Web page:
Author(s): Filice GA, Hannan PJ, Lando HA, Joseph AM
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Abstract Cross-sectional surveys of randomly selected high school students were conducted in October 1999 and in May 2000 to measure awareness of youth-led tobacco prevention efforts. A secondary goal of the surveys was to learn about tobacco use and attitudes. Respondents who never smoked cigarettes were asked if they had made a firm commitment to not smoke, and respondents who had not made such a commitment were considered susceptible. Among ninth graders, susceptibility increased from 31\% in October to 47\% in May, while susceptibility decreased from October to May for students in more advanced grades (p = 0.03, interaction of linear trends). Susceptibility was more common among students who felt smoking produced social benefits (OR 1.59, 95\% CI 1.22-2.08) or who were tolerant of tobacco company behavior (OR 1.65, 95\% CI 1.23-2.21), and less common among students who felt short-term adverse effects of cigarette smoking on health or hygiene were important to them (OR 0.74, 95\% CI 0.56-0.97). Further studies should confirm the increase in susceptibility and its underlying mechanisms. Whether associated with ninth grade or with the first year in a new school, this previously unrecognized period of heightened susceptibility might represent an important opportunity for prevention.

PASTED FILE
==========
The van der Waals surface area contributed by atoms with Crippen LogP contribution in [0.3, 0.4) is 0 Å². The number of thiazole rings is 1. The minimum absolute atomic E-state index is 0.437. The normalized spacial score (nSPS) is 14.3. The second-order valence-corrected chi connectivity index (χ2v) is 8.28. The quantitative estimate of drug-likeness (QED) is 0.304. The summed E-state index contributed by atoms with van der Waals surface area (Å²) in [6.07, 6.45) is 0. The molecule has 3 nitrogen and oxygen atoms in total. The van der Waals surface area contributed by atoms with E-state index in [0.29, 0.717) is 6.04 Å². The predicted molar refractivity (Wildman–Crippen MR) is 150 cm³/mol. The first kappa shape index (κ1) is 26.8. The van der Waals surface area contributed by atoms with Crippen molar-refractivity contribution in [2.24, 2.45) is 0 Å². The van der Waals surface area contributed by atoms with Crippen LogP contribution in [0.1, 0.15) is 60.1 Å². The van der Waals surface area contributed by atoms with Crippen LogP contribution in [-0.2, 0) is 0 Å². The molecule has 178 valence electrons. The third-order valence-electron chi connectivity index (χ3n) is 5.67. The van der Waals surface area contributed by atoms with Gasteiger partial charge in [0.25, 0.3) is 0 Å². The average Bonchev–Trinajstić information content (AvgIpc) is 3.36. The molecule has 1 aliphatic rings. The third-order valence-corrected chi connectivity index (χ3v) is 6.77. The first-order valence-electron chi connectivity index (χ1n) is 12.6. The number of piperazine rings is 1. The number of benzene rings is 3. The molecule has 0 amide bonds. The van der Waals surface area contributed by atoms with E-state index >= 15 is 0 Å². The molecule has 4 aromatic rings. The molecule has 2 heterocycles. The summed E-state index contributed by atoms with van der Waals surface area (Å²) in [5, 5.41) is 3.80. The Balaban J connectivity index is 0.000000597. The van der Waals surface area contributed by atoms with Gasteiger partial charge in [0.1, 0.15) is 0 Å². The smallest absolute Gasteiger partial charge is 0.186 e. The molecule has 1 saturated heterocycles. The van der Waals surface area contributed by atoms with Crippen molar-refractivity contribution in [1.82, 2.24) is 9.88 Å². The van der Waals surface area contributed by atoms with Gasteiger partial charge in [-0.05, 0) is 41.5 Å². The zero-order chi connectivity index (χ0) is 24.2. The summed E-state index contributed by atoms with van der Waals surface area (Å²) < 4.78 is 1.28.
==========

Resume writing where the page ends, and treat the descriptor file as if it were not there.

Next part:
This article was published in J Sch Health
and referenced in Journal of Antivirals & Antiretrovirals